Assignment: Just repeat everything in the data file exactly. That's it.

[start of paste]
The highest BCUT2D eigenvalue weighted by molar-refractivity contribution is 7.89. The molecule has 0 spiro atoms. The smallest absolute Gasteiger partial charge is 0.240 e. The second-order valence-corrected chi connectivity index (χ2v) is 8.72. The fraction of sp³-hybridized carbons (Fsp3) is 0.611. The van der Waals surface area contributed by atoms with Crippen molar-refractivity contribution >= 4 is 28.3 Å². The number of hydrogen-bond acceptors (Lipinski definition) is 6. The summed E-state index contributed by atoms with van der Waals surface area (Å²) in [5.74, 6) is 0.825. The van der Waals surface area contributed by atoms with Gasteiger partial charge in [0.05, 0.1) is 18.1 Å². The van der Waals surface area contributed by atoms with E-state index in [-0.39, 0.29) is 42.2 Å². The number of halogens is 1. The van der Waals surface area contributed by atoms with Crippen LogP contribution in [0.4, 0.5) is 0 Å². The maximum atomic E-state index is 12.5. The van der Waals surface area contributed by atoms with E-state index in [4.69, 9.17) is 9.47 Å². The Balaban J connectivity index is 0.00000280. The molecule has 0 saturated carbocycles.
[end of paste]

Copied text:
The highest BCUT2D eigenvalue weighted by molar-refractivity contribution is 7.89. The molecule has 0 spiro atoms. The smallest absolute Gasteiger partial charge is 0.240 e. The second-order valence-corrected chi connectivity index (χ2v) is 8.72. The fraction of sp³-hybridized carbons (Fsp3) is 0.611. The van der Waals surface area contributed by atoms with Crippen molar-refractivity contribution >= 4 is 28.3 Å². The number of hydrogen-bond acceptors (Lipinski definition) is 6. The summed E-state index contributed by atoms with van der Waals surface area (Å²) in [5.74, 6) is 0.825. The van der Waals surface area contributed by atoms with Gasteiger partial charge in [0.05, 0.1) is 18.1 Å². The van der Waals surface area contributed by atoms with E-state index in [-0.39, 0.29) is 42.2 Å². The number of halogens is 1. The van der Waals surface area contributed by atoms with Crippen LogP contribution in [0.4, 0.5) is 0 Å². The maximum atomic E-state index is 12.5. The van der Waals surface area contributed by atoms with E-state index in [4.69, 9.17) is 9.47 Å². The Balaban J connectivity index is 0.00000280. The molecule has 0 saturated carbocycles.